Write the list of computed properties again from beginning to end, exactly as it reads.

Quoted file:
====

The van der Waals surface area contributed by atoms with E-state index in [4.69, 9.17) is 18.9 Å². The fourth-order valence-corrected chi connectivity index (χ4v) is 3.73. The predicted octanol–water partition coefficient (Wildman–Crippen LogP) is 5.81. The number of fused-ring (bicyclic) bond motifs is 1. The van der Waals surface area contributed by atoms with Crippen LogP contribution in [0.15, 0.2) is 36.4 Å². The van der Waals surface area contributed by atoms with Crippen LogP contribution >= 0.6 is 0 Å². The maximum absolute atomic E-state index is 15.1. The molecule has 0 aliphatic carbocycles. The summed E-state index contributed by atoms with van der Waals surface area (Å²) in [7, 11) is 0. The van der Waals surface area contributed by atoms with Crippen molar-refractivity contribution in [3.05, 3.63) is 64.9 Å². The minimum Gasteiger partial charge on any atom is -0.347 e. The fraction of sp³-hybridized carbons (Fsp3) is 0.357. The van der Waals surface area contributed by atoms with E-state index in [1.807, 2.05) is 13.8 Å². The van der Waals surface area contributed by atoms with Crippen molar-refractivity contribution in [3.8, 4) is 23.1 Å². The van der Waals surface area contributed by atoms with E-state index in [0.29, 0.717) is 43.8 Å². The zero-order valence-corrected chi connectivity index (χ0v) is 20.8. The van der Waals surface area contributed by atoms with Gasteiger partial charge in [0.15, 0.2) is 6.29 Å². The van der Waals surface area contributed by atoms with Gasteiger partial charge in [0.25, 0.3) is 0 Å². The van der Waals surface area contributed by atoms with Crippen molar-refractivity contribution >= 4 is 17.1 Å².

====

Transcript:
The van der Waals surface area contributed by atoms with E-state index in [4.69, 9.17) is 18.9 Å². The fourth-order valence-corrected chi connectivity index (χ4v) is 3.73. The predicted octanol–water partition coefficient (Wildman–Crippen LogP) is 5.81. The number of fused-ring (bicyclic) bond motifs is 1. The van der Waals surface area contributed by atoms with Crippen LogP contribution in [0.15, 0.2) is 36.4 Å². The van der Waals surface area contributed by atoms with Crippen LogP contribution >= 0.6 is 0 Å². The maximum absolute atomic E-state index is 15.1. The molecule has 0 aliphatic carbocycles. The summed E-state index contributed by atoms with van der Waals surface area (Å²) in [7, 11) is 0. The van der Waals surface area contributed by atoms with Crippen molar-refractivity contribution in [3.05, 3.63) is 64.9 Å². The minimum Gasteiger partial charge on any atom is -0.347 e. The fraction of sp³-hybridized carbons (Fsp3) is 0.357. The van der Waals surface area contributed by atoms with E-state index in [1.807, 2.05) is 13.8 Å². The van der Waals surface area contributed by atoms with Crippen molar-refractivity contribution in [3.8, 4) is 23.1 Å². The van der Waals surface area contributed by atoms with E-state index in [0.29, 0.717) is 43.8 Å². The zero-order valence-corrected chi connectivity index (χ0v) is 20.8. The van der Waals surface area contributed by atoms with Gasteiger partial charge in [0.15, 0.2) is 6.29 Å². The van der Waals surface area contributed by atoms with Gasteiger partial charge in [0.25, 0.3) is 0 Å². The van der Waals surface area contributed by atoms with Crippen molar-refractivity contribution >= 4 is 17.1 Å².